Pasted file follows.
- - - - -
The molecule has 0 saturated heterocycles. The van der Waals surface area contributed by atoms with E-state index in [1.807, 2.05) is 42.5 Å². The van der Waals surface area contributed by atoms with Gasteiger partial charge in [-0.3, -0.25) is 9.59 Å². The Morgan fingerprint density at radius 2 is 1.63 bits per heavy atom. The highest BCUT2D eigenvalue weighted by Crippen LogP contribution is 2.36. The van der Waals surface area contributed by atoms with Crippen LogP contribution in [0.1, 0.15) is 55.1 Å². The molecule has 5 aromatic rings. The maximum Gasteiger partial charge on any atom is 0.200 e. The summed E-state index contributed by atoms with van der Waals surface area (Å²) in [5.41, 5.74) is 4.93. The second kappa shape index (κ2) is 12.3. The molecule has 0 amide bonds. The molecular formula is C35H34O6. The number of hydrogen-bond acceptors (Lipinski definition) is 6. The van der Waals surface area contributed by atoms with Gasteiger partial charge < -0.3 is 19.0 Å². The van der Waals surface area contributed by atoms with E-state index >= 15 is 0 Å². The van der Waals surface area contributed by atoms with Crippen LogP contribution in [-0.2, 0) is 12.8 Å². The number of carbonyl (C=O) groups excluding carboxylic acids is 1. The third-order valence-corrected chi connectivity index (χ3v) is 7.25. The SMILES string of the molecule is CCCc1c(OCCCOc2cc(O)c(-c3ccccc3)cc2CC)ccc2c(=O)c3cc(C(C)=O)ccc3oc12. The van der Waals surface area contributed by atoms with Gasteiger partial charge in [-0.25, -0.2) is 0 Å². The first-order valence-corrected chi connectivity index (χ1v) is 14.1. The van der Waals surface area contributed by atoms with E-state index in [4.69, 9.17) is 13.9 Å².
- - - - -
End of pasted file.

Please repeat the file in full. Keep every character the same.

The molecule has 0 saturated heterocycles. The van der Waals surface area contributed by atoms with E-state index in [1.807, 2.05) is 42.5 Å². The van der Waals surface area contributed by atoms with Gasteiger partial charge in [-0.3, -0.25) is 9.59 Å². The Morgan fingerprint density at radius 2 is 1.63 bits per heavy atom. The highest BCUT2D eigenvalue weighted by Crippen LogP contribution is 2.36. The van der Waals surface area contributed by atoms with Crippen LogP contribution in [0.1, 0.15) is 55.1 Å². The molecule has 5 aromatic rings. The maximum Gasteiger partial charge on any atom is 0.200 e. The summed E-state index contributed by atoms with van der Waals surface area (Å²) in [5.41, 5.74) is 4.93. The second kappa shape index (κ2) is 12.3. The molecule has 0 amide bonds. The molecular formula is C35H34O6. The number of hydrogen-bond acceptors (Lipinski definition) is 6. The van der Waals surface area contributed by atoms with Gasteiger partial charge < -0.3 is 19.0 Å². The van der Waals surface area contributed by atoms with E-state index >= 15 is 0 Å². The van der Waals surface area contributed by atoms with Crippen LogP contribution in [-0.2, 0) is 12.8 Å². The number of carbonyl (C=O) groups excluding carboxylic acids is 1. The third-order valence-corrected chi connectivity index (χ3v) is 7.25. The SMILES string of the molecule is CCCc1c(OCCCOc2cc(O)c(-c3ccccc3)cc2CC)ccc2c(=O)c3cc(C(C)=O)ccc3oc12. The van der Waals surface area contributed by atoms with Gasteiger partial charge in [-0.25, -0.2) is 0 Å². The first-order valence-corrected chi connectivity index (χ1v) is 14.1. The van der Waals surface area contributed by atoms with E-state index in [4.69, 9.17) is 13.9 Å².